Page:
The Windows Phone 8 emulator depends on Hyper-V in order to run. The problem is that the consumer edition of Windows 8 doesn’t support Hyper-V. The easiest way I found to install it was to upgrade to Windows 8 Pro. Luckily with Windows 8 upgrading does not mean reinstalling. You can simply enter a new license key and you’re off to the races.
Now, none of this was obvious at least to me. Before figuring all this out I spent some time Googling and Binging. Hopefully you can use some of the information I gathered.
The first sign of trouble was when I installed the Windows Phone 8 SDK. If you don’t already have Hyper-V, you will see a cryptic warning that the SDK installer was not able to add you to the Hyper-V Administrators group.
Assuming this to be an important warning, I attempted to add myself the old fashioned way, through the Local Users and Groups snap-in. As it turns out though, that snap-in is not available on the standard edition of Windows 8. This should have been my first clue that something was amiss. Sadly, I didn’t pick up on it this early in the game.
Seeing myself at a bit of a dead end, I decided to move on and hope for the best. I opened up an existing Windows Phone 8 project in Visual Studio and hit debug. The next error message shed a light on why I couldn’t be added to the Hyper-V Administrators group; I didn’t have Hyper-V installed. It linked me to a somewhat useful MSDN article on the emulator’s requirements.
This article does a good job of explaining how to enable Hyper-V in your BIOS as well as Windows itself. It even tells you how to determine if your hardware can support Hyper-V. Not to repeat the article too much, but you can download Sysinternals’ Coreinfo tool and run it on the command line. Passing it the -v parameter will help minimize the noise in the output to just the fields you’re looking for. V stands for virtualization.
Now that I had verified that it wasn’t my hardware it was time to start looking at the software. To check what Windows features installed and/or disabled go to Programs and Features through the control panel and clicking on the “Turn Windows features on or off” link on the left hand side. Or even easier, bring up the search charm and type in “Turn Windows features on or off”. As you can see below, I didn’t have Hyper-V in my feature list.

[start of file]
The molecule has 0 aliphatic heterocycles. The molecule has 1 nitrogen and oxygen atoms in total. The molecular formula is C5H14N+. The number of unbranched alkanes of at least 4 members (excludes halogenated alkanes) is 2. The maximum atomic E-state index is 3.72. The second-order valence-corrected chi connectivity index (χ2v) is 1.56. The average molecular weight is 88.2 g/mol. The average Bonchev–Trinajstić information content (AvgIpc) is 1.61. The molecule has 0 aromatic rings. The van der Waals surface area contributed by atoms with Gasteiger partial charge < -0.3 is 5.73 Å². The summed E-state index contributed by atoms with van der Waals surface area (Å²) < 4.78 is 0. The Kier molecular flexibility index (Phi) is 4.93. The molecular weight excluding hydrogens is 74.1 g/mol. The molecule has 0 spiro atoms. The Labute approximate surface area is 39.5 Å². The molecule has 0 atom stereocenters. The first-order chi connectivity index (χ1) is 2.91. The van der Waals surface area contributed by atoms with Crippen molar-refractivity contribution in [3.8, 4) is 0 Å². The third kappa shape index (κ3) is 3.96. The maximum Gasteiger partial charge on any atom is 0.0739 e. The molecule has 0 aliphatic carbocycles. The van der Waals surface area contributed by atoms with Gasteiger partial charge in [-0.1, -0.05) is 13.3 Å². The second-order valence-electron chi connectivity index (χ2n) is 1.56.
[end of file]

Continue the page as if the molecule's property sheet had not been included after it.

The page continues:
To figure out how to get it installed, I started looking at my OS. I checked out Wikipedia to see what the different editions of Windows 8 were. Had I been smart enough to actually read the feature list at the bottom or the 3 sentence description of the editions, I would have seen that Hyper-V is only available in the 64 bit Pro and Enterprise editions. As it was, knowing that the official name of the consumer edition was simply (and confusingly) “Windows 8” was enough to verify which version of the OS came installed on my machine.
I already had an available Pro product key, so my next step was to try to upgrade as as painlessly as possible. As it turns out that was the easy part. To do this go the share charm and type in “add features to Windows 8”. You should see one option under settings. This will let you either buy a key or enter an existing one.
After you click next your Windows installation will upgrade itself which does take some time and a reboot. Now when we come back to the Turn Windows features on or off dialog Hyper-V is available but unchecked.
Simply check it off, click OK and wait for some more installation and reboots to happen.
Now I was finally able to go back to Visual Studio and hit debug again. I did miss one thing however. I still wasn’t in the Hyper-V Admin group. The emulator is smart enough to recognize that and offer to automatically fix it. Clicking OK on the prompt was enough to finish all the configuration I needed and finally show me my app: